How deep brain stimulation is giving former fireman with Parkinson's disease back his life
Overcoming challenges Mick Gallagher’s world came crashing down around him when he was diagnosed with Parkinson’s Disease. His career as a firefighter was cut short and he gradually became a prisoner in his own home… until he heard about deep brain stimulation.
A former fireman has told how deep brain stimulation (DBS) treatment gave him back his life 17 years after a devastating Parkinson’s Disease diagnosis.
Mick Callaghan had been a firefighter for 28 years when he was diagnosed with the debilitating condition at the age of 47 – although he had begun noticing symptoms three years earlier.
For the first ten years his Parkinson’s was managed by tablets, albeit with the strength of the medication progressively increasing, but in the last five years his symptoms had progressed to the extent that he had become a prisoner in his own home.
His mobility was very limited, he was starting to have falls and he rarely left the house in Bedworth, Warwickshire, for fear of his Parkinson’s suddenly ‘freezing’ him like a statue.
Eventually, in 2014, he was referred to experts at Queen Elizabeth Hospital Birmingham where he was assessed and deemed a suitable candidate for DBS.
The treatment involves placing electrodes in the brain linked to a battery-powered device, like a pacemaker, implanted under the skin in the chest. A handheld device allows adjustments to be made in the stimulation level.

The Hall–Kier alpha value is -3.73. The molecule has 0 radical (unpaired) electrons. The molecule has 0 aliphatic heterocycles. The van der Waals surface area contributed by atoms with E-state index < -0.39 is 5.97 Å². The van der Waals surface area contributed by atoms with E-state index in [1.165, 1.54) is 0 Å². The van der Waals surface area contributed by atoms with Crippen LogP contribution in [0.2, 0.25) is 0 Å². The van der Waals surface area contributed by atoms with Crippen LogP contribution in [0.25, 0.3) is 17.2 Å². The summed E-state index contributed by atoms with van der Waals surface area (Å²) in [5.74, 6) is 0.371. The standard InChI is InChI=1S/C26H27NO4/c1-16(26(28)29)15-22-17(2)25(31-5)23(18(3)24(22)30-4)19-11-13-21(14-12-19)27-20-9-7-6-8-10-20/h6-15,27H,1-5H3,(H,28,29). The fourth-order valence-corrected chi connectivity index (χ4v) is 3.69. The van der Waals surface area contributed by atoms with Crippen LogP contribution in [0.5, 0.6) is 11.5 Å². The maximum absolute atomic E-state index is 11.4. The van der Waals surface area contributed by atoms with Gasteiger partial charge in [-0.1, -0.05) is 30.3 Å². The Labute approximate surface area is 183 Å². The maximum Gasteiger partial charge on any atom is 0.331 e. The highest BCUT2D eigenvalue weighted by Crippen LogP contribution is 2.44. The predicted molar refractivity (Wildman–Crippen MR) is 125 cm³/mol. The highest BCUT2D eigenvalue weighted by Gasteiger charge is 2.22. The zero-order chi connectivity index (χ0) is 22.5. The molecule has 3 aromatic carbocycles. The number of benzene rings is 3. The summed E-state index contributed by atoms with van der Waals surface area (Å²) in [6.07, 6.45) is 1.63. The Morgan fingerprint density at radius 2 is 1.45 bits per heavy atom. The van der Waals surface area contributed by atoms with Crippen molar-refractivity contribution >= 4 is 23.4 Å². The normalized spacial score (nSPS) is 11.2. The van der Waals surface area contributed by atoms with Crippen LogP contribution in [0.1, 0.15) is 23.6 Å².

It is not a cure for Parkinson’s but can help to control symptoms by stimulating targeted areas of the brain.
Levels of stimulation are gradually increased to optimum levels after surgery, enabling a reduction in the amount of medication needed on a daily basis.
“I had stopped going out completely,” Mick said, “The fear of getting stuck in embarrassing situations and looking as if I was drunk because of the staggering meant I just stayed in instead.”
“Things that people take for granted become a real challenge when you are living with Parkinson’s,” said wife Tina, a pharmacy technician.
“It was getting to the point where I would help Mick out of his chair on to the floor at home, he would crawl to where he wanted to go and then we would get him up again.”
“It was terrifying lying in bed at night and sometimes not being able to move,” added Mick. “After 28 years in the fire service I knew that if there was a fire at those times I would not be getting out.”
DBS has changed all that, and Mick, now 64, and Tina can now plan and do things which they couldn’t even dream of for the past 20 years.
“There are risks attached to any surgery, let alone brain surgery, but this was a risk well worth taking for me,” he said. “It was the easiest decision I’ve ever had to make, not just for me but for my family.
“There are so many things I can do now that I couldn’t before the surgery – from making myself a cup of tea and going to the shops to socialising, going on holiday and visiting relatives who don’t live locally.”
“We have booked a cruise, we are retaking our wedding vows next year and I have applied to get my driving licence back.”
Wife Tina added: “It’s unbelievable the difference this has made already to us. We’ve got a lot to look forward to now. We have our dreams back.”
“It’s not just the mobility but the DBS has given me my dignity back,” said Mick. “I would recommend it to any Parkinson’s sufferer who is suitable for it.”